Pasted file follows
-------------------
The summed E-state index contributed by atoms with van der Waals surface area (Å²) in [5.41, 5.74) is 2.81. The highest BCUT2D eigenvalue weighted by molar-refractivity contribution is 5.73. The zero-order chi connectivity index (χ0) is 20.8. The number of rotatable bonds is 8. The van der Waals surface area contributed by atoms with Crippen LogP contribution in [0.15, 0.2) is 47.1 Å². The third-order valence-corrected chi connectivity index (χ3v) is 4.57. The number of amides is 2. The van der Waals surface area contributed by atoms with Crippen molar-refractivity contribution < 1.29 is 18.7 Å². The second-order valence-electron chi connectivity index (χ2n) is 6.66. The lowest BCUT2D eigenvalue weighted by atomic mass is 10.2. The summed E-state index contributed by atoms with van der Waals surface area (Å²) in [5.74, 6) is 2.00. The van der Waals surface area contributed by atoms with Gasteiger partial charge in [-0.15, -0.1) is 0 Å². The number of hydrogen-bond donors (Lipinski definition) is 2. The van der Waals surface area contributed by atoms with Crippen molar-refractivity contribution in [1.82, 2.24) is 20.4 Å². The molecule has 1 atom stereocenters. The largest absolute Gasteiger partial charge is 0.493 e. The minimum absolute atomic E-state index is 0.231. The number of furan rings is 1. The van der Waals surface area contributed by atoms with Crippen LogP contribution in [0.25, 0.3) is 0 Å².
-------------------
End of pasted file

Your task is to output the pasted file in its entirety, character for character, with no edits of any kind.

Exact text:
The summed E-state index contributed by atoms with van der Waals surface area (Å²) in [5.41, 5.74) is 2.81. The highest BCUT2D eigenvalue weighted by molar-refractivity contribution is 5.73. The zero-order chi connectivity index (χ0) is 20.8. The number of rotatable bonds is 8. The van der Waals surface area contributed by atoms with Crippen LogP contribution in [0.15, 0.2) is 47.1 Å². The third-order valence-corrected chi connectivity index (χ3v) is 4.57. The number of amides is 2. The van der Waals surface area contributed by atoms with Crippen molar-refractivity contribution < 1.29 is 18.7 Å². The second-order valence-electron chi connectivity index (χ2n) is 6.66. The lowest BCUT2D eigenvalue weighted by atomic mass is 10.2. The summed E-state index contributed by atoms with van der Waals surface area (Å²) in [5.74, 6) is 2.00. The van der Waals surface area contributed by atoms with Gasteiger partial charge in [-0.15, -0.1) is 0 Å². The number of hydrogen-bond donors (Lipinski definition) is 2. The van der Waals surface area contributed by atoms with Crippen molar-refractivity contribution in [1.82, 2.24) is 20.4 Å². The molecule has 1 atom stereocenters. The largest absolute Gasteiger partial charge is 0.493 e. The minimum absolute atomic E-state index is 0.231. The number of furan rings is 1. The van der Waals surface area contributed by atoms with Crippen LogP contribution in [0.25, 0.3) is 0 Å².